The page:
Reverse Cable Fly

The reverse cable fly is an isolation exercise for the back head of your shoulder muscle, the posterior deltoid. It will also work your traps and upper back as secondary muscles, and your core to stabilize the movement.

The shoulder muscle consists of three heads. Most people tend to develop their front and middle delts with chest and shoulder presses while neglecting the rear head. This limits your shoulder size and strength. Even worse, weak rear delts cause strength imbalances in the shoulder. Overtime, this imbalance causing the shoulders to round up towards your front, giving you bad posture, and greater risk of shoulder injury.

The reverse fly can be done with cable or dumbbells, like with the bent-over rear delt raise. One major benefit of the cable is that it provides a steady resistance throughout the full range of motion. While with dumbbells, due to gravity, most of the pressure happens near the end of the movement, when the arms are extended to the sides.

Exercise Video

How to do

  1. Stand infront of a cable crossover apparatus set on high pulley position. Hold each handle with the opposing hand, leaving your hands crossed. The right cable with the left hand, and the left cable with the right hand. Hold your arms straight infront of you at shoulder height.
  2. Put one leg behind the other for stability. Keep the core tight and your back straight.
  3. Using your rear delts, pull your arms out to the sides and back as far as possible, until your arms are in line with your back.
  4. Pause for a moment, and return to the starting position, then repeat.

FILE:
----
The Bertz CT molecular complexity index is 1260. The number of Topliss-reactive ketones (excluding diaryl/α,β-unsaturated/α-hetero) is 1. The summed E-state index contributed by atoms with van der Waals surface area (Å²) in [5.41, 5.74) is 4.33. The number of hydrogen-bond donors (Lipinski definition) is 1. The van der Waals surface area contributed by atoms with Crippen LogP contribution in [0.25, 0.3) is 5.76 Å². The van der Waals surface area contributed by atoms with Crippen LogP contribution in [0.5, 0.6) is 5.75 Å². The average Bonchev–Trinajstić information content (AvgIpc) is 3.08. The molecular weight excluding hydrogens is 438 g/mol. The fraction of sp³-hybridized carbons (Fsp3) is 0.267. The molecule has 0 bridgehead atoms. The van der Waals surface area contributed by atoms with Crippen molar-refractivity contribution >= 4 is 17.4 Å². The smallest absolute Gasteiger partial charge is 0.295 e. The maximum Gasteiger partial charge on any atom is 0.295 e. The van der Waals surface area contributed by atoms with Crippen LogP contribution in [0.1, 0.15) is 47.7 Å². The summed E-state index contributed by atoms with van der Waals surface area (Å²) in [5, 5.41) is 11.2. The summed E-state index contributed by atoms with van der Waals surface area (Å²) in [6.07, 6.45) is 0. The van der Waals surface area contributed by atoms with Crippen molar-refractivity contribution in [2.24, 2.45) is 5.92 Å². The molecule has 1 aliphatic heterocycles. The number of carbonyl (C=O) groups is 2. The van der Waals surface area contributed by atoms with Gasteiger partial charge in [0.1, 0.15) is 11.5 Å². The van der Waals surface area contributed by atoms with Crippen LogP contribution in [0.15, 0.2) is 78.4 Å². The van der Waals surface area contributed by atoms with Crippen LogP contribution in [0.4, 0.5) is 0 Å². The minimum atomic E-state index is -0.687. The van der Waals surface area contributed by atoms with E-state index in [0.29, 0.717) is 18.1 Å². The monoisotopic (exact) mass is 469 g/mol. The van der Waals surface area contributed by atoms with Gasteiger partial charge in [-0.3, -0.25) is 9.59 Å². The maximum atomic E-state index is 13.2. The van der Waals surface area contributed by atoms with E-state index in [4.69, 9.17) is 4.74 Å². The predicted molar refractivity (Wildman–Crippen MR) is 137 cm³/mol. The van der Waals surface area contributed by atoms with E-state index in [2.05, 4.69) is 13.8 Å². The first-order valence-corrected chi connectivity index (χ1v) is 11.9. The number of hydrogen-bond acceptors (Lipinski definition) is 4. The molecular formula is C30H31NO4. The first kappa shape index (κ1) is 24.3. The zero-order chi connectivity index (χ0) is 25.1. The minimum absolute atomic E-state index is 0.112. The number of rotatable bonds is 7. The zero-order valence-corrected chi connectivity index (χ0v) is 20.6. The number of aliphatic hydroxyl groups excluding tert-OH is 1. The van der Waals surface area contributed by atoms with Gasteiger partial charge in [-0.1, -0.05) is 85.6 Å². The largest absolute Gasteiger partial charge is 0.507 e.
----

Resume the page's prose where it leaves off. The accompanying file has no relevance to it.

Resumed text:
5. When getting into position, move a step or two back so that the weights will raise a little off the stack. This way, the tension will stay on your delts the whole time, allowing you no resting point.

    Keep your torso upright and still. Do not rock it back and forth while pulling, this will remove the pressure off your delts to the back muscles, making the exercise less effective.

    Keep your arms straight, but allow a slight bent at your elbow, to protect the elbow joint.

    Don't lift your arms over the shoulders. To target the posterior delts, your arms should move directly back and slightly downwards, almost parallel to the floor. If the hands are raised over your shoulder this will distribute some of the pressure to your lateral delts and traps.

    Move your arms in steady and controlled pace. it is easy to use momentum with this exercise, but it will make it less effective. Remember that the negative part of this exercise is just as important as the concentric part. So don't just drop the handles fast, but move them slowly to the starting position.

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